Education A National Roundup

Food Pyramid Stresses Nutrition, Physical Activity

By Ann Bradley — April 26, 2005 1 min read
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The federal government last week unveiled a new food chart, called MyPyramid, designed to guide Americans in making healthier choices about what to eat.

Coming at a time of mounting concern about obesity rates among both children and adults, the redesign of the ubiquitous food pyramid is meant to encourage Americans to exercise as well as to eat nutritious food. The figure of a person climbing steps on the side of the pyramid conveys the message that physical activity is a crucial part of a healthful lifestyle.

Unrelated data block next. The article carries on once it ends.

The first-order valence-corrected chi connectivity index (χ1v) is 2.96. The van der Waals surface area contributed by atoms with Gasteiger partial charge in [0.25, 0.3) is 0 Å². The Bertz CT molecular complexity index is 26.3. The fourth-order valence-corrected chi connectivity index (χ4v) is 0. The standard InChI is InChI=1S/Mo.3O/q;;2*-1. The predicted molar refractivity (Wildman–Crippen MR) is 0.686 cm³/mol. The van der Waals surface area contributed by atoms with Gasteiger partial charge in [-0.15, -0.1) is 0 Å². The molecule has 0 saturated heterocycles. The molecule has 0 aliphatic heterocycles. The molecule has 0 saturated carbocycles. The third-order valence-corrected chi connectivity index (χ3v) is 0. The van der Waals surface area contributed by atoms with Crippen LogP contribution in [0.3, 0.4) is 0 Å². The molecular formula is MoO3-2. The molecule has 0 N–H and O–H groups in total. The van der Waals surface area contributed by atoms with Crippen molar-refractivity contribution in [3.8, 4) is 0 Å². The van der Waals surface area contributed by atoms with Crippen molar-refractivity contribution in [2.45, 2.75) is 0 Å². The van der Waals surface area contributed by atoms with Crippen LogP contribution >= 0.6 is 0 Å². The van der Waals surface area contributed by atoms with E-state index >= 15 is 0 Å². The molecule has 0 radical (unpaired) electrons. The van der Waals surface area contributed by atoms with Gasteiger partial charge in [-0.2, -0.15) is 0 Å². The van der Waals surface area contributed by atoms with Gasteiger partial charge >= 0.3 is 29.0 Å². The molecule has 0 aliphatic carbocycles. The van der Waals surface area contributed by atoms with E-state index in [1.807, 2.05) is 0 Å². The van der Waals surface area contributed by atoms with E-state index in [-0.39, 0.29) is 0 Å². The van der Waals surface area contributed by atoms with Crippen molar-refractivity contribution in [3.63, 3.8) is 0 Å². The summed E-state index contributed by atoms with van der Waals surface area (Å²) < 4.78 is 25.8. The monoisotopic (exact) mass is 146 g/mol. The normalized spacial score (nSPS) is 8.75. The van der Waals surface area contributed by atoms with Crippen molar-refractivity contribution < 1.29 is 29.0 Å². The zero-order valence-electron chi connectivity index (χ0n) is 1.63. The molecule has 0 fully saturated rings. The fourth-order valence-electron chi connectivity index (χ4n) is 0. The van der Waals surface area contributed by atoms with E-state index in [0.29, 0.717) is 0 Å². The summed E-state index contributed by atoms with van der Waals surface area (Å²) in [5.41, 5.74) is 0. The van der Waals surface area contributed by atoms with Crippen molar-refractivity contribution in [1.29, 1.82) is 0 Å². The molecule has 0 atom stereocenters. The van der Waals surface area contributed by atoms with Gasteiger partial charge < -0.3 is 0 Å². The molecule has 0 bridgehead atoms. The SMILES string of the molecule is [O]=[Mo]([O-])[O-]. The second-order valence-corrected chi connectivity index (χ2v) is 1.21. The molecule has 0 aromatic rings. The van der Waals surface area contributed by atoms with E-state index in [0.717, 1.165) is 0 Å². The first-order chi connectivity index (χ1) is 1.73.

The “food-guidance system” includes interactive technology on a Web site called MyPyramid.gov, where individuals can key in their age, gender, and level of physical activity to learn how many calories they should consume each day.

The U.S. Department of Agriculture, which developed the new pyramid for people age 2 and older, is working on a child-friendly version for 6- to 11-year-olds and their teachers.

“Many Americans can dramatically improve their overall health by making modest improvements to their diets and by incorporating regular physical activity into their daily lives,” Secretary of Agriculture Mike Johanns said last week.

The pyramid, which features vertical, colored bands symbolizing the various food groups, is based on the 2005 Dietary Guidelines for Americans, released in January.

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